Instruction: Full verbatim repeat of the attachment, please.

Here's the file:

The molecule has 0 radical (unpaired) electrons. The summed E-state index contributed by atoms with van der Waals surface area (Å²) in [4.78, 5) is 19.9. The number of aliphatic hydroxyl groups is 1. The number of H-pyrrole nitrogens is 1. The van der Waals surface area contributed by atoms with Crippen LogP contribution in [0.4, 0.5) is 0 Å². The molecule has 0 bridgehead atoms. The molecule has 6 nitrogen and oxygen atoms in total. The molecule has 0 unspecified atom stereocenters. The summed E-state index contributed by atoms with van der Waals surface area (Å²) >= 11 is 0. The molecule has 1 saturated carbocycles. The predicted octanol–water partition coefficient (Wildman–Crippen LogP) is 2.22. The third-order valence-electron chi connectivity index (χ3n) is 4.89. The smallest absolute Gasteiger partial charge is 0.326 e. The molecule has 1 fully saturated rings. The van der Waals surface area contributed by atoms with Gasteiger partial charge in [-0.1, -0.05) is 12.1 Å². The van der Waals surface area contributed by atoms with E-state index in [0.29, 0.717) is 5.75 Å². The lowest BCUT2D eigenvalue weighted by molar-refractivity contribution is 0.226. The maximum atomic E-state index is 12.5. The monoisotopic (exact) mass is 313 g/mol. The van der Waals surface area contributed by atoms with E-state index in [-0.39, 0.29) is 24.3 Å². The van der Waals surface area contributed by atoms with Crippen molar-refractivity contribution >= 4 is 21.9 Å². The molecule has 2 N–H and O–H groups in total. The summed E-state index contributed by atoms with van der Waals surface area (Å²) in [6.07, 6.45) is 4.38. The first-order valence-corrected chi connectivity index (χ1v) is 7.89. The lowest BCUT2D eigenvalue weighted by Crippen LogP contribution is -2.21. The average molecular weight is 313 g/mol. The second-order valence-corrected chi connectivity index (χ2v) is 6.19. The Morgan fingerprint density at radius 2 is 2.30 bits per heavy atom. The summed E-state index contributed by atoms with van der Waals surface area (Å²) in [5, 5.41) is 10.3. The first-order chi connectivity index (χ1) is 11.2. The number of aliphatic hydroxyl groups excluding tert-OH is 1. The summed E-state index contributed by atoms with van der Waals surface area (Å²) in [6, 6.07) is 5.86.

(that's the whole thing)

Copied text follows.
The molecule has 0 radical (unpaired) electrons. The summed E-state index contributed by atoms with van der Waals surface area (Å²) in [4.78, 5) is 19.9. The number of aliphatic hydroxyl groups is 1. The number of H-pyrrole nitrogens is 1. The van der Waals surface area contributed by atoms with Crippen LogP contribution in [0.4, 0.5) is 0 Å². The molecule has 0 bridgehead atoms. The molecule has 6 nitrogen and oxygen atoms in total. The molecule has 0 unspecified atom stereocenters. The summed E-state index contributed by atoms with van der Waals surface area (Å²) >= 11 is 0. The molecule has 1 saturated carbocycles. The predicted octanol–water partition coefficient (Wildman–Crippen LogP) is 2.22. The third-order valence-electron chi connectivity index (χ3n) is 4.89. The smallest absolute Gasteiger partial charge is 0.326 e. The molecule has 1 fully saturated rings. The van der Waals surface area contributed by atoms with Gasteiger partial charge in [-0.1, -0.05) is 12.1 Å². The van der Waals surface area contributed by atoms with E-state index in [0.29, 0.717) is 5.75 Å². The lowest BCUT2D eigenvalue weighted by molar-refractivity contribution is 0.226. The maximum atomic E-state index is 12.5. The monoisotopic (exact) mass is 313 g/mol. The van der Waals surface area contributed by atoms with E-state index in [-0.39, 0.29) is 24.3 Å². The van der Waals surface area contributed by atoms with Crippen molar-refractivity contribution >= 4 is 21.9 Å². The molecule has 2 N–H and O–H groups in total. The summed E-state index contributed by atoms with van der Waals surface area (Å²) in [6.07, 6.45) is 4.38. The first-order valence-corrected chi connectivity index (χ1v) is 7.89. The lowest BCUT2D eigenvalue weighted by Crippen LogP contribution is -2.21. The average molecular weight is 313 g/mol. The second-order valence-corrected chi connectivity index (χ2v) is 6.19. The Morgan fingerprint density at radius 2 is 2.30 bits per heavy atom. The summed E-state index contributed by atoms with van der Waals surface area (Å²) in [5, 5.41) is 10.3. The first-order chi connectivity index (χ1) is 11.2. The number of aliphatic hydroxyl groups excluding tert-OH is 1. The summed E-state index contributed by atoms with van der Waals surface area (Å²) in [6, 6.07) is 5.86.